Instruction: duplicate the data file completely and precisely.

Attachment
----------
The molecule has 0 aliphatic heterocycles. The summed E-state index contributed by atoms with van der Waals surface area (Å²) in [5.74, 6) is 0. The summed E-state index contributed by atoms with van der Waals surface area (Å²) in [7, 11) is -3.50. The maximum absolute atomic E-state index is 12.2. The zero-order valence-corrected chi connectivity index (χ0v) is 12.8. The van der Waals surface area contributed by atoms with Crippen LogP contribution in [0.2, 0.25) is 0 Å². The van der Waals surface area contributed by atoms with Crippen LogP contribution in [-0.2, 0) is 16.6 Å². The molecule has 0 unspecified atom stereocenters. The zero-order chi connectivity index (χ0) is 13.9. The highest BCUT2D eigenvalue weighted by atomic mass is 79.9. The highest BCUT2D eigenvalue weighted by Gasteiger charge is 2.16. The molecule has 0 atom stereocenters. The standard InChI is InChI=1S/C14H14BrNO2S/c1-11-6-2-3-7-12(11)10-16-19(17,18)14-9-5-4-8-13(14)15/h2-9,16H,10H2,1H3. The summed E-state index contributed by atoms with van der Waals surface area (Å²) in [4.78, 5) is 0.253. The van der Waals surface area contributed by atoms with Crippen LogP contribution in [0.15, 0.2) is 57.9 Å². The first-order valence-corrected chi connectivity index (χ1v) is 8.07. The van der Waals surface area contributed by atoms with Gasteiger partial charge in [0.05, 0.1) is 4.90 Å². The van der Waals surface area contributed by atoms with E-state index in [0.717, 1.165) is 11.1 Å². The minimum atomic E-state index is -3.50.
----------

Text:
The molecule has 0 aliphatic heterocycles. The summed E-state index contributed by atoms with van der Waals surface area (Å²) in [5.74, 6) is 0. The summed E-state index contributed by atoms with van der Waals surface area (Å²) in [7, 11) is -3.50. The maximum absolute atomic E-state index is 12.2. The zero-order valence-corrected chi connectivity index (χ0v) is 12.8. The van der Waals surface area contributed by atoms with Crippen LogP contribution in [0.2, 0.25) is 0 Å². The van der Waals surface area contributed by atoms with Crippen LogP contribution in [-0.2, 0) is 16.6 Å². The molecule has 0 unspecified atom stereocenters. The zero-order chi connectivity index (χ0) is 13.9. The highest BCUT2D eigenvalue weighted by atomic mass is 79.9. The highest BCUT2D eigenvalue weighted by Gasteiger charge is 2.16. The molecule has 0 atom stereocenters. The standard InChI is InChI=1S/C14H14BrNO2S/c1-11-6-2-3-7-12(11)10-16-19(17,18)14-9-5-4-8-13(14)15/h2-9,16H,10H2,1H3. The summed E-state index contributed by atoms with van der Waals surface area (Å²) in [4.78, 5) is 0.253. The van der Waals surface area contributed by atoms with Crippen LogP contribution in [0.15, 0.2) is 57.9 Å². The first-order valence-corrected chi connectivity index (χ1v) is 8.07. The van der Waals surface area contributed by atoms with Gasteiger partial charge in [0.05, 0.1) is 4.90 Å². The van der Waals surface area contributed by atoms with E-state index in [0.717, 1.165) is 11.1 Å². The minimum atomic E-state index is -3.50.